[Today’s devotion on dealing with failure is part of the Weekend Word devotional series. Come back every Saturday for additional insights from God’s Word to jumpstart your week.]
Read: John 21:15-19
Today’s Scripture: 22 Because of the Lord’s faithful love
we do not perish,
for His mercies never end.
23 They are new every morning;
great is Your faithfulness! (Lamentations 3:22-23)
Whenever my sister’s dog is around and I walk into the room, she grabs the nearest toy and brings it to me. This is how she greets me, always excited to play. She gets so excited to play that she sometimes tries to grab two toys.
She’s a little dog with a little mouth. Two large toys simply aren’t going to fit. She may want the second toy more, but because she won’t let go of the first toy, it hinders her ability to use the second.
This is a lighthearted illustration for what is a bit more of a serious topic. There are things in our lives that we often have a hard time letting go of, and because we don’t let go of those things, they can hinder our ability to accomplish the next thing God wants for us.
The things that hold us back can be almost anything, but I want to direct our attention today to these two: past events and past failures.
For Peter, his denial of Christ must have felt like a source of shame. We don’t get a whole lot of insight into his thought process after the event, but we do know that he “wept bitterly” (Luke 22:62) when his gaze connected with Jesus’ after the rooster crowed. He had proclaimed so valiantly that he was willing to die for Jesus (v. 33) but later denied even knowing him. I wonder if he felt disqualified from his calling as a disciple.
This failure hung over him so much that when Jesus was resurrected and met with him, Peter had a difficult time loving Him to the fullest. For those unfamiliar with the Greek in the text of John 21, our English vocabulary doesn’t fully express what’s really going on here. When Jesus asks Peter if he loves Him, he’s using the word “agapaó” for “love,” denoting the kind of deep love that God has for His people. The kind of love that led Jesus to the cross for us. Peter, in turn, says that of course he loves Him, but uses the word “phileó,” which is more of a brotherly affection kind of love. It wasn’t the same kind of love. He likely felt that he had let Jesus down, and thus had a hard time expressing his full love for his Savior.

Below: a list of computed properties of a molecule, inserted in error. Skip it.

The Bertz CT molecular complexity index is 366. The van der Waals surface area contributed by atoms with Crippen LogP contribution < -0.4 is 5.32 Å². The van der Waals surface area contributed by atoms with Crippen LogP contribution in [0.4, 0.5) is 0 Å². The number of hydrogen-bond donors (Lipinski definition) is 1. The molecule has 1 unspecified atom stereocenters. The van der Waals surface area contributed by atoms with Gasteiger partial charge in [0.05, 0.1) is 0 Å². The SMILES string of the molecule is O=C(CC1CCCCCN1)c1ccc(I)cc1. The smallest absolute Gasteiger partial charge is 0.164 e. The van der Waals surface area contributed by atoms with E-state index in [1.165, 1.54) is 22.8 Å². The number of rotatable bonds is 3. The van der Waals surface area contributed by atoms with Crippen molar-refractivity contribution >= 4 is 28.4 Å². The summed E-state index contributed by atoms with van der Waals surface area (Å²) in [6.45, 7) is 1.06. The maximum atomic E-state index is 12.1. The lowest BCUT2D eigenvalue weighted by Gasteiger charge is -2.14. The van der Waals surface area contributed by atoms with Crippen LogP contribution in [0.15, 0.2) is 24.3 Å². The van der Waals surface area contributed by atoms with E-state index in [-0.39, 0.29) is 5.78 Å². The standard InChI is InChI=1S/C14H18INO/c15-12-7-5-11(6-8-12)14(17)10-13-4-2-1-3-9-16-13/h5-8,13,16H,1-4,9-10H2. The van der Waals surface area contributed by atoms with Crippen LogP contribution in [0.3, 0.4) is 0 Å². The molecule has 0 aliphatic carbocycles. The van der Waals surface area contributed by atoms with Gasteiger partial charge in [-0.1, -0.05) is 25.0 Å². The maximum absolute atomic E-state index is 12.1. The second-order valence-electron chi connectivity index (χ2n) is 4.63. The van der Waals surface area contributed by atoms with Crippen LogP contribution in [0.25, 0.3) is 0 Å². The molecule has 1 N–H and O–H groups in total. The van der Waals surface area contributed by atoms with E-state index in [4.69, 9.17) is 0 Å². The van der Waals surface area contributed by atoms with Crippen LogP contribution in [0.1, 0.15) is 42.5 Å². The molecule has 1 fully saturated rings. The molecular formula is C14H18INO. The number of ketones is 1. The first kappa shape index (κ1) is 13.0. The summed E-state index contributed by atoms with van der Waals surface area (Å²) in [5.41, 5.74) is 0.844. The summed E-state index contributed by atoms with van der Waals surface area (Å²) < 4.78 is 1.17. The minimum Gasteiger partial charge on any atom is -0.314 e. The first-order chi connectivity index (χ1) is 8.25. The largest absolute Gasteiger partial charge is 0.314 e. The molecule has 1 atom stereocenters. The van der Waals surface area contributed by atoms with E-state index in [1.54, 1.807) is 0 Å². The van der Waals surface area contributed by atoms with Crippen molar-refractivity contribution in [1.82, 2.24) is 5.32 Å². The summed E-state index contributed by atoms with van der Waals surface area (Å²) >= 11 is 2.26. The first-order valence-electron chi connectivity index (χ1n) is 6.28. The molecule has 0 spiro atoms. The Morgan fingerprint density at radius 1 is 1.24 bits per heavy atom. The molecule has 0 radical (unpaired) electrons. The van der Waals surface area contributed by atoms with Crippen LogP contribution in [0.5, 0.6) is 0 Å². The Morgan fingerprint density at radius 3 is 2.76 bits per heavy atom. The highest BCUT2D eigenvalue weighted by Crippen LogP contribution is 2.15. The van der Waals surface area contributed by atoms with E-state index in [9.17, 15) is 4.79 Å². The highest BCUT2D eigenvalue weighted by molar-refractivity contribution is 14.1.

It’s easy for us to let the weight of our past experiences and past failures hinder our love for God, for others, and for ourselves. We may even feel disqualified from the calling that God has for us. But being disqualified didn’t end up being Peter’s story, and it doesn’t have to be yours, and it doesn’t have to be mine.
Despite his shortcomings, Jesus still loved Peter, and He still had a purpose for him. Peter was to take care of God’s people, and we get to follow up on his incredible escapades in the book of Acts.
Your past doesn’t disqualify you from the future God has for you. There are times when you might fail or falter, but we know that “[God’s mercies] are new every morning”(Lamentations 3:23). His forgiveness is readily available. His calling is still accessible. If you fall today, tomorrow’s a new day. It’s another chance to try again, another chance to serve God to the fullest.
God’s not the one saying you’re not good enough or holding your past experiences against you. He’s the One who’s called you. It’s time to let go of those things that are holding you back and start fresh. Today’s a new day.
Today’s Thoughts: Is there a past experience that is holding you back from being your best? What might happen if you remembered that “God’s mercies are new every morning” and saw today as a fresh start?